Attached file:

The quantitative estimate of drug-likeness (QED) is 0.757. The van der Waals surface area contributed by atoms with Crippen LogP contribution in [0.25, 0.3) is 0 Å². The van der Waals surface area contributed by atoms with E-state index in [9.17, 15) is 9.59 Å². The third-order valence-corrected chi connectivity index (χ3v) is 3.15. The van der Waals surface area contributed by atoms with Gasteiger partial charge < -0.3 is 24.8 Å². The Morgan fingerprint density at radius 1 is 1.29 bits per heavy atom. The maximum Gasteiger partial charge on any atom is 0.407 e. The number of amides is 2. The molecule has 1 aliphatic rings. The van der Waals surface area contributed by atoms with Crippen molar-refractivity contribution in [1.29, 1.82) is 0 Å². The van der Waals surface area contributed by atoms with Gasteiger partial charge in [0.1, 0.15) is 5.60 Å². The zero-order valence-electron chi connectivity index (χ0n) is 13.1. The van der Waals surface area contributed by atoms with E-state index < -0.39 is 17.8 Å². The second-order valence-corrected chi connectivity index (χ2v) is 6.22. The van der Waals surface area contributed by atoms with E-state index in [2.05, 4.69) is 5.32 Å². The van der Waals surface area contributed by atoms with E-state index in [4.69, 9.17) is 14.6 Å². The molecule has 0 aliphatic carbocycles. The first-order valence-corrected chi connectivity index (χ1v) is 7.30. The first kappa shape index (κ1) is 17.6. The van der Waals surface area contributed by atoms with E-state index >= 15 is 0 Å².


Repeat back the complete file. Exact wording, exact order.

The quantitative estimate of drug-likeness (QED) is 0.757. The van der Waals surface area contributed by atoms with Crippen LogP contribution in [0.25, 0.3) is 0 Å². The van der Waals surface area contributed by atoms with E-state index in [9.17, 15) is 9.59 Å². The third-order valence-corrected chi connectivity index (χ3v) is 3.15. The van der Waals surface area contributed by atoms with Gasteiger partial charge < -0.3 is 24.8 Å². The Morgan fingerprint density at radius 1 is 1.29 bits per heavy atom. The maximum Gasteiger partial charge on any atom is 0.407 e. The number of amides is 2. The molecule has 1 aliphatic rings. The van der Waals surface area contributed by atoms with Crippen molar-refractivity contribution in [1.29, 1.82) is 0 Å². The van der Waals surface area contributed by atoms with Gasteiger partial charge in [0.1, 0.15) is 5.60 Å². The zero-order valence-electron chi connectivity index (χ0n) is 13.1. The van der Waals surface area contributed by atoms with E-state index < -0.39 is 17.8 Å². The second-order valence-corrected chi connectivity index (χ2v) is 6.22. The van der Waals surface area contributed by atoms with E-state index in [2.05, 4.69) is 5.32 Å². The van der Waals surface area contributed by atoms with E-state index in [4.69, 9.17) is 14.6 Å². The molecule has 0 aliphatic carbocycles. The first-order valence-corrected chi connectivity index (χ1v) is 7.30. The first kappa shape index (κ1) is 17.6. The van der Waals surface area contributed by atoms with E-state index >= 15 is 0 Å².